The main dissident group of former guerrillas, which refused to disarm when the the Revolutionary Armed Forces of Colombia (FARC) accepted a peace deal in 2016, suspended peace talks with the Colombia’s government on Sunday.
“Today, we declare the dialogue and the agenda suspended. We will begin an internal consultation process with our dialogue commission, we invite the national government to do the same,” the group called El Estado Mayor Central (EMC) said in a statement.
The negotiation, which began on October 16 in the city of Tibu in the country’s northeast, was suspended because, according to the guerrillas, “the State has totally failed to comply” with its commitments. However, the holdouts did not specify what these pledges were.
Earlier, the government and the dissidents agreed to observe a ceasefire until January 15. In its Sunday statement, the EMC group said that the truce is still in effect.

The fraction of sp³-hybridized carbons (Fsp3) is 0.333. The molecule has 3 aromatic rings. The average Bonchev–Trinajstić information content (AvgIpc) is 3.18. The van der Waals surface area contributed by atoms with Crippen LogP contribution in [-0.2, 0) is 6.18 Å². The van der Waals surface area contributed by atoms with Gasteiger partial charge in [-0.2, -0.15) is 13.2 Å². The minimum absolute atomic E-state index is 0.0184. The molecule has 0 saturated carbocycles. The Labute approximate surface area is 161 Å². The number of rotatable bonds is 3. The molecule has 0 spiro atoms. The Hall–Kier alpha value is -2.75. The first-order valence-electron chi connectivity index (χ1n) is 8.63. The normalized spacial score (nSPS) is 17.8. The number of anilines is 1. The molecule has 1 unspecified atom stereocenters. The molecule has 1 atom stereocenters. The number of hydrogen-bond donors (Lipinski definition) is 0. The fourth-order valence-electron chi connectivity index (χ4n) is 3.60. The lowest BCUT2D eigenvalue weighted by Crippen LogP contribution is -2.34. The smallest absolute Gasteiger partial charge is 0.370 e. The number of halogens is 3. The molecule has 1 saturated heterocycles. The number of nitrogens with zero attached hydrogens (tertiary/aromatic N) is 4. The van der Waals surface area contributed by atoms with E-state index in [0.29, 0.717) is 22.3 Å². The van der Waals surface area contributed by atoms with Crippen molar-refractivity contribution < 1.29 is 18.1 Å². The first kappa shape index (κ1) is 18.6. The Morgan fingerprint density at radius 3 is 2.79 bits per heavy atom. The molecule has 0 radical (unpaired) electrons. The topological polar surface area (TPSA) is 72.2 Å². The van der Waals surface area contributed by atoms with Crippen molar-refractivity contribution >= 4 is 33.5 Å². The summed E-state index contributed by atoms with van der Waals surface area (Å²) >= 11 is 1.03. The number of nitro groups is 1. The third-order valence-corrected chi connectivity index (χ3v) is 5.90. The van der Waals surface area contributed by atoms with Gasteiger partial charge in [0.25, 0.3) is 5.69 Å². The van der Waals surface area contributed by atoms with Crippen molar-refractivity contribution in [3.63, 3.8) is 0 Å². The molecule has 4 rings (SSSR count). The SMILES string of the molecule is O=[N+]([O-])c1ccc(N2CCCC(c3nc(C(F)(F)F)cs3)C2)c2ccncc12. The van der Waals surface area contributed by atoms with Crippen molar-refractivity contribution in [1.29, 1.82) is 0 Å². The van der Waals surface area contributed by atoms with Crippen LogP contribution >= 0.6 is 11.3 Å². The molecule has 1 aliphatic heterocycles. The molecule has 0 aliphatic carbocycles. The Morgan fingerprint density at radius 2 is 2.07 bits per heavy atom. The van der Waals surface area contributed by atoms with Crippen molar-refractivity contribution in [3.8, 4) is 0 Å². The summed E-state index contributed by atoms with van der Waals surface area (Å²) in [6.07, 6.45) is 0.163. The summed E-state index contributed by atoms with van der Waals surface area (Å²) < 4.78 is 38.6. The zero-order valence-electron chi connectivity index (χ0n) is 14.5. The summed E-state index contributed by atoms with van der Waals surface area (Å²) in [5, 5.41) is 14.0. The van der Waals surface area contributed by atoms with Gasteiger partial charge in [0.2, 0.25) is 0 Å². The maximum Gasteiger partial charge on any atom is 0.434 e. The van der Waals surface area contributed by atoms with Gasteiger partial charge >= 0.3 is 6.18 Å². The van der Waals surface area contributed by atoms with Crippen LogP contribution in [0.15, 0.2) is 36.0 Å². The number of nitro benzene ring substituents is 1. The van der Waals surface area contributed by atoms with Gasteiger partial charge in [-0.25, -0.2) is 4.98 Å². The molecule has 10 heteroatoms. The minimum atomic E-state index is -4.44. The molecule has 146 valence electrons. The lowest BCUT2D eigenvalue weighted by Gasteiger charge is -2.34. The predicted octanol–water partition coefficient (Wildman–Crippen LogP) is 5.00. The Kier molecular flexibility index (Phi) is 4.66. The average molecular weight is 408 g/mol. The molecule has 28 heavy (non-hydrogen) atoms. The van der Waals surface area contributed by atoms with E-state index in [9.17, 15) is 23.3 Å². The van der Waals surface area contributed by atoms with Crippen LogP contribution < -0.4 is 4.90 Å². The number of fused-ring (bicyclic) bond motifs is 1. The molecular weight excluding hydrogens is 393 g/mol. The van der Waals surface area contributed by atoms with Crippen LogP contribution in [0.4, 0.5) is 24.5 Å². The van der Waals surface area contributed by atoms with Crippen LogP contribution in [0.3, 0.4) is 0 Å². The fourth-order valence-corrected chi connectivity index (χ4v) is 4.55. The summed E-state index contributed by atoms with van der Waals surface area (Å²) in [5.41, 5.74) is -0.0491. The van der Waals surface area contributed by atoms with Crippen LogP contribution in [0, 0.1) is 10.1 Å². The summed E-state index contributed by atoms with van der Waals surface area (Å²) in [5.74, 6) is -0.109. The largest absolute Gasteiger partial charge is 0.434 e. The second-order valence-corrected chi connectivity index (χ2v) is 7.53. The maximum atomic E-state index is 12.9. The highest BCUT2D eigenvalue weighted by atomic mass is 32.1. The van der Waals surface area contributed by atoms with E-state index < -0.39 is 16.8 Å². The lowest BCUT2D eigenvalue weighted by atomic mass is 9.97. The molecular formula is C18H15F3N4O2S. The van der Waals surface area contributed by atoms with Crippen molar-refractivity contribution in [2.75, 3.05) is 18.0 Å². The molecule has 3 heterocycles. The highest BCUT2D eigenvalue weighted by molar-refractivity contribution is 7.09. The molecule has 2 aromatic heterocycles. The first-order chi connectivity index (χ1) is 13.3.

What is the goal of the talks?
Colombia’s government wants to demobilize some 3,500 dissident FARC fighters and put an end to their armed insurgency once and for all.
President Gustavo Petro took office last August vowing to bring “total peace” to a country ravaged by decades of civil war between the state and various leftist guerrilla groups, right-wing paramilitaries, as well as with drug traffickers.
The government wants to give the dissidents a second chance to lay down their arms after they rejected the 2016 peace dealwith the FARC, of which they were then a part.
Under the 2016 deal, some 7,000 FARC fighters surrendered their weapons and attempted to reintegrate into civilian life, although a faction led by guerrilla leader Nestor Gregorio Vera opted to continue fighting.